Bitcoin emerged victorious in the week that saw its safe-haven rival Gold taking a dip amid decreasing investors’ appetite for risk-off assets.
The benchmark cryptocurrency closed above $16,000 for the first time in three years, a level that traders believe would pave the way for its bull run towards $20,000 — an all-time high. But amid the bullish call came a pinch of warning, stating that Bitcoin would fall back below $16,000 all over again.
A pseudonymous analyst spotted the cryptocurrency in a bearish reversal scenario, based on the assumption that it is trending upward in a Rising Wedge pattern. The technical structure, which begins wide at the low but starts contracting as the price moves upward, thereby narrowing the trading range, is notorious for predicting extreme downside correction.
BTC/USD formed a Rising Wedge—at least to naked eyes—as it traded from as low as $13,450 to as high as $16,491 in November 2020. The uptrend saw the pair leaving behind a trail of higher highs and higher lows, thereby creating a contracting pattern altogether.
Furthermore, Bitcoin’s volume and momentum (RSI) decreased against its rising price. That also fits the criteria of a Rising Wedge formation, pointing to a “deeper” downside correction, as market analyst Michaël van de Poppe noted, as well.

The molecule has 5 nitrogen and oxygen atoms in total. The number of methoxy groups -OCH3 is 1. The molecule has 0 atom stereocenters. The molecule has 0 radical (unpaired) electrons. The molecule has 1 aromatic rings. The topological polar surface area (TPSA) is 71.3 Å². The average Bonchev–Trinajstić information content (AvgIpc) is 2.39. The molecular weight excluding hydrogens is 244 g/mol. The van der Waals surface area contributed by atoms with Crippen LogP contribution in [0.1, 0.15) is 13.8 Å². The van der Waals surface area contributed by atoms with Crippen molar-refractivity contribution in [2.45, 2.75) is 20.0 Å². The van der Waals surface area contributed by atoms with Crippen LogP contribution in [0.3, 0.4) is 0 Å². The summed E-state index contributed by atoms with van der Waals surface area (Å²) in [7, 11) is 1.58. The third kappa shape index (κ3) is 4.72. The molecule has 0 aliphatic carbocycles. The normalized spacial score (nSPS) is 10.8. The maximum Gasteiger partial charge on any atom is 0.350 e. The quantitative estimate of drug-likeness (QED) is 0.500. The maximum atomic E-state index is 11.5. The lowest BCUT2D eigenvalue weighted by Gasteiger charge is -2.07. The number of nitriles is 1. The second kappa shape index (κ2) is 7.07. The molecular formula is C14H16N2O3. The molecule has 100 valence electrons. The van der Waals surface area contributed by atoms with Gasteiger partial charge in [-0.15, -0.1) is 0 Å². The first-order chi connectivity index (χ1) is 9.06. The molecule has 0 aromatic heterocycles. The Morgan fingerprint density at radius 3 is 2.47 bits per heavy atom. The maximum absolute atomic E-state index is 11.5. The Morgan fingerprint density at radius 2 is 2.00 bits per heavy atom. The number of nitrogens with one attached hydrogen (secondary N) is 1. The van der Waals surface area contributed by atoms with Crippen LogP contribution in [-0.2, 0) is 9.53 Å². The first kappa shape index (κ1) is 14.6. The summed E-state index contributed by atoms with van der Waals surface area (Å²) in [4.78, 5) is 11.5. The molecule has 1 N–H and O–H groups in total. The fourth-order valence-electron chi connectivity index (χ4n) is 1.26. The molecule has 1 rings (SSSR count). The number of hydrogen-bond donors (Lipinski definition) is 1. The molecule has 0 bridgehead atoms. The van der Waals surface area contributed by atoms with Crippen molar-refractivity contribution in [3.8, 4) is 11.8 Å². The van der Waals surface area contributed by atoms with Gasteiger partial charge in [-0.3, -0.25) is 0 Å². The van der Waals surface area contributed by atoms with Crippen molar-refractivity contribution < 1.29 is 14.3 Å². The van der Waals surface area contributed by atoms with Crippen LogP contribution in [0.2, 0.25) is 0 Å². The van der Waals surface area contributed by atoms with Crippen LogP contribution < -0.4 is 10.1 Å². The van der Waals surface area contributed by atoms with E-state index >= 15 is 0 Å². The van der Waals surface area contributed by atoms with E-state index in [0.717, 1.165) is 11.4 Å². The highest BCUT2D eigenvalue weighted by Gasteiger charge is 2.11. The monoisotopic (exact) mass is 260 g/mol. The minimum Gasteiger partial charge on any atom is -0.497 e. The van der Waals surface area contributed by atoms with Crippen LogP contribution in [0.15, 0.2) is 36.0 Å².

The Bitcoin Breakdown
Technically, Bitcoin should continue higher in the coming sessions, at least until its price reaches the Wedge’s apex — the point where its upper and lower trendlines converge. That means BTC/USD still has fuel to move towards $17,500.
But after that, the pair risks undergoing a breakdown move. As per the Rising Wedge’s textbook definition, it starts with a close below the lower trendline. If the move accompanies a rise in trading volume, then it extends further to the downside. The primary bearish target of a Falling Wedge, in this case, is equal to the maximum length between its trendlines.
That is nearly $2,244, which means that BTC/USD can fall to as low as $15,500 if the breakdown begins at $17,500. Nevertheless, a premature negative breakout move risks crashing the pair towards or below $15,000.
The pseudonymous analyst noted that the price could fall to as low as $14,800, adding that there is “a lot of greed and FOMO to unwind.”
Conversely, invalidation of the Rising Wedge would increase Bitcoin’s potential to retest $20,000.
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